The Aitken crater on our moon is the largest impact crater in the solar system.

This crater is 2500 kilometers in diameter and over 12 km deep; a truly vast feature of the moon, when you consider its size.

The presence of this crater was confirmed during the Lunar Orbiter program in the mid-1960s, but the photographs did not do justice to the size of the crater. In appearance it only looks like a dark smudge in the grey face of the moon, and initially it was taken to be due to the lunar rocks in this region containing more iron bearing minerals than the surroundings.

It wasn't until the Clementine mission that the anomaly was seen to be definitely a crater. This craft was equipped with a laser altimeter and a camera able to photograph over 11 different wavelengths, showing the dark area was indeed composed of different minerals than the surroundings, and over 12 km deep.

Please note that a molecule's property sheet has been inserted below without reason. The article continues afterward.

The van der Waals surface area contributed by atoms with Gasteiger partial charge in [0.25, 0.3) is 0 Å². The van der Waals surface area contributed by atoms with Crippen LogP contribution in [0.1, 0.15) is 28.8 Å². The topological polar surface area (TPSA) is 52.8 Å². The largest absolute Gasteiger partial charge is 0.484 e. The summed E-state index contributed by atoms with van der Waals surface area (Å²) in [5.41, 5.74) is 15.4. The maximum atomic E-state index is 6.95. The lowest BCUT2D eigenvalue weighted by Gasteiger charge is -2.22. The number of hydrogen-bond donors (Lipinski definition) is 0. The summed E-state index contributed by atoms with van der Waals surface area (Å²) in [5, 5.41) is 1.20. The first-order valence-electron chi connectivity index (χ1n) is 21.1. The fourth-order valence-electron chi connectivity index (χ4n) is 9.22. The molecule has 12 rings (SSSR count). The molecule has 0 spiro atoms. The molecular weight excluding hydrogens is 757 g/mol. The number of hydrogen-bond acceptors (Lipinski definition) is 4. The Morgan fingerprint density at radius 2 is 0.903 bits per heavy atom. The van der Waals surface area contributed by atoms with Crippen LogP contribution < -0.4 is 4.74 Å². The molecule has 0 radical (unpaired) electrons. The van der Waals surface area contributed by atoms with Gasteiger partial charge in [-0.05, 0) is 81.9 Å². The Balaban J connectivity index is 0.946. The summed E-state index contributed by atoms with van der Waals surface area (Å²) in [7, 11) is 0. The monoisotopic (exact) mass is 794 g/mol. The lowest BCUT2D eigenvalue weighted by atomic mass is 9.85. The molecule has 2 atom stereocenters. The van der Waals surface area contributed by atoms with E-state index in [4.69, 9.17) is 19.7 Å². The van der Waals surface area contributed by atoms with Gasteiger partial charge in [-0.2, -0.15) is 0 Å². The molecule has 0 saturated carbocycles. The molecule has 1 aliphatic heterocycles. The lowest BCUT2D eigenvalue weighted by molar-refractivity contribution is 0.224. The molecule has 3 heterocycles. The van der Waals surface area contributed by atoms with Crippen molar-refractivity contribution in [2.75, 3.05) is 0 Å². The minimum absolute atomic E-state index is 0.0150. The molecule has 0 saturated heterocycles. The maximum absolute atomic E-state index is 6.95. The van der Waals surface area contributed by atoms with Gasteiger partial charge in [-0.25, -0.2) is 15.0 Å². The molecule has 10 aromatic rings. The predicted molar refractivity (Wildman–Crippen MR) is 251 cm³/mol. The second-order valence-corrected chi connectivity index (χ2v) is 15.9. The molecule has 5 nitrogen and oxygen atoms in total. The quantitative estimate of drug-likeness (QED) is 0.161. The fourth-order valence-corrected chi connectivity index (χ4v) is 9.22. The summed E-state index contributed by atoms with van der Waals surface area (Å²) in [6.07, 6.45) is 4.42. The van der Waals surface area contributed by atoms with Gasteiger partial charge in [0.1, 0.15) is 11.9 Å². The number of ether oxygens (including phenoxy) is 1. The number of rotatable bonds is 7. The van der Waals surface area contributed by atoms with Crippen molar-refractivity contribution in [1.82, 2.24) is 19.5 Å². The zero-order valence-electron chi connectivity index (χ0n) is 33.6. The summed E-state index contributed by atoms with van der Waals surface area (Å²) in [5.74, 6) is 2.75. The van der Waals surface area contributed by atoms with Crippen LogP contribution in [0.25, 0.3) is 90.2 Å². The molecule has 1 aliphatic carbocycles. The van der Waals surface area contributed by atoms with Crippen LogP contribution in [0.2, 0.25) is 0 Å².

This crater is also interesting, as the theory of crater formation says that the floor of the crater should be composed (almost) entirely of mantle, from below the moon's crust. However the spectroscopic data seems to indicate that, at best, only 50% of the material is mantle. Also, why was the moon not shattered by such a huge impact?

A favoured hypothesis is that the projectile that caused the crater struck at a low angle; less than 30 degrees,which lessens the energy available to dig the crater.

A lot of work is still going into this crater though, and the final answer may well be different from any of the theories put forward so far.

Summarised from the web page :-
Written by G. Jeffrey Taylor Hawai'i Institute of Geophysics and Planetology